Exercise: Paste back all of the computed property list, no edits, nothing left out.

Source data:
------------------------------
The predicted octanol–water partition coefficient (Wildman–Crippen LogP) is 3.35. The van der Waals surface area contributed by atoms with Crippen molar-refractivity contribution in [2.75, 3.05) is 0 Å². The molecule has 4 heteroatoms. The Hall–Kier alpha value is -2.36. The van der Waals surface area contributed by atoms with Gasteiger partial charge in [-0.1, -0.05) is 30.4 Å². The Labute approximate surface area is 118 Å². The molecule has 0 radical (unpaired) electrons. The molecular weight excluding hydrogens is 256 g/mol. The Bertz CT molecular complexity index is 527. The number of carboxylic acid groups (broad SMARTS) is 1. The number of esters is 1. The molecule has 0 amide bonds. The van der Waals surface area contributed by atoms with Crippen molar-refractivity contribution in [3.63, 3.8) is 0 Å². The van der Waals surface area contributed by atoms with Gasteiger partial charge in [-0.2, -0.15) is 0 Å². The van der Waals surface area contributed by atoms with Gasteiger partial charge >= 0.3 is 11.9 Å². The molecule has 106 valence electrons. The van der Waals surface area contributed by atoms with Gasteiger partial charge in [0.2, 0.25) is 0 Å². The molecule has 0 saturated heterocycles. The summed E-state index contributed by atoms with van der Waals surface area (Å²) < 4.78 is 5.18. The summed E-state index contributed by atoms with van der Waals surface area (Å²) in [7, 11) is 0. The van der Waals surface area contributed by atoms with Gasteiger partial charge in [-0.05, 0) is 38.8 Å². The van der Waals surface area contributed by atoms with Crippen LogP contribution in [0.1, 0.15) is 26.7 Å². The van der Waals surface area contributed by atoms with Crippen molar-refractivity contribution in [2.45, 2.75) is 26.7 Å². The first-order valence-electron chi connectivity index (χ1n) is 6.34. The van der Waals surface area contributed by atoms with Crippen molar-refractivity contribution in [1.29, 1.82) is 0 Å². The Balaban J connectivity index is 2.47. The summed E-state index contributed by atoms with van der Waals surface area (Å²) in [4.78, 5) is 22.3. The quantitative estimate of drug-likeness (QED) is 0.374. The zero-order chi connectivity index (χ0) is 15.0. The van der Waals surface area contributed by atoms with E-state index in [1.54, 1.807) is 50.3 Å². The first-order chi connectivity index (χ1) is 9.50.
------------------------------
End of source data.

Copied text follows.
The predicted octanol–water partition coefficient (Wildman–Crippen LogP) is 3.35. The van der Waals surface area contributed by atoms with Crippen molar-refractivity contribution in [2.75, 3.05) is 0 Å². The molecule has 4 heteroatoms. The Hall–Kier alpha value is -2.36. The van der Waals surface area contributed by atoms with Gasteiger partial charge in [-0.1, -0.05) is 30.4 Å². The Labute approximate surface area is 118 Å². The molecule has 0 radical (unpaired) electrons. The molecular weight excluding hydrogens is 256 g/mol. The Bertz CT molecular complexity index is 527. The number of carboxylic acid groups (broad SMARTS) is 1. The number of esters is 1. The molecule has 0 amide bonds. The van der Waals surface area contributed by atoms with Crippen molar-refractivity contribution in [3.63, 3.8) is 0 Å². The van der Waals surface area contributed by atoms with Gasteiger partial charge in [-0.2, -0.15) is 0 Å². The van der Waals surface area contributed by atoms with Gasteiger partial charge >= 0.3 is 11.9 Å². The molecule has 106 valence electrons. The van der Waals surface area contributed by atoms with Gasteiger partial charge in [0.2, 0.25) is 0 Å². The molecule has 0 saturated heterocycles. The summed E-state index contributed by atoms with van der Waals surface area (Å²) < 4.78 is 5.18. The summed E-state index contributed by atoms with van der Waals surface area (Å²) in [7, 11) is 0. The van der Waals surface area contributed by atoms with Gasteiger partial charge in [-0.05, 0) is 38.8 Å². The van der Waals surface area contributed by atoms with Crippen LogP contribution in [0.1, 0.15) is 26.7 Å². The van der Waals surface area contributed by atoms with Crippen molar-refractivity contribution in [2.45, 2.75) is 26.7 Å². The first-order valence-electron chi connectivity index (χ1n) is 6.34. The van der Waals surface area contributed by atoms with Crippen molar-refractivity contribution in [1.29, 1.82) is 0 Å². The Balaban J connectivity index is 2.47. The summed E-state index contributed by atoms with van der Waals surface area (Å²) in [4.78, 5) is 22.3. The quantitative estimate of drug-likeness (QED) is 0.374. The zero-order chi connectivity index (χ0) is 15.0. The van der Waals surface area contributed by atoms with E-state index in [1.54, 1.807) is 50.3 Å². The first-order chi connectivity index (χ1) is 9.50.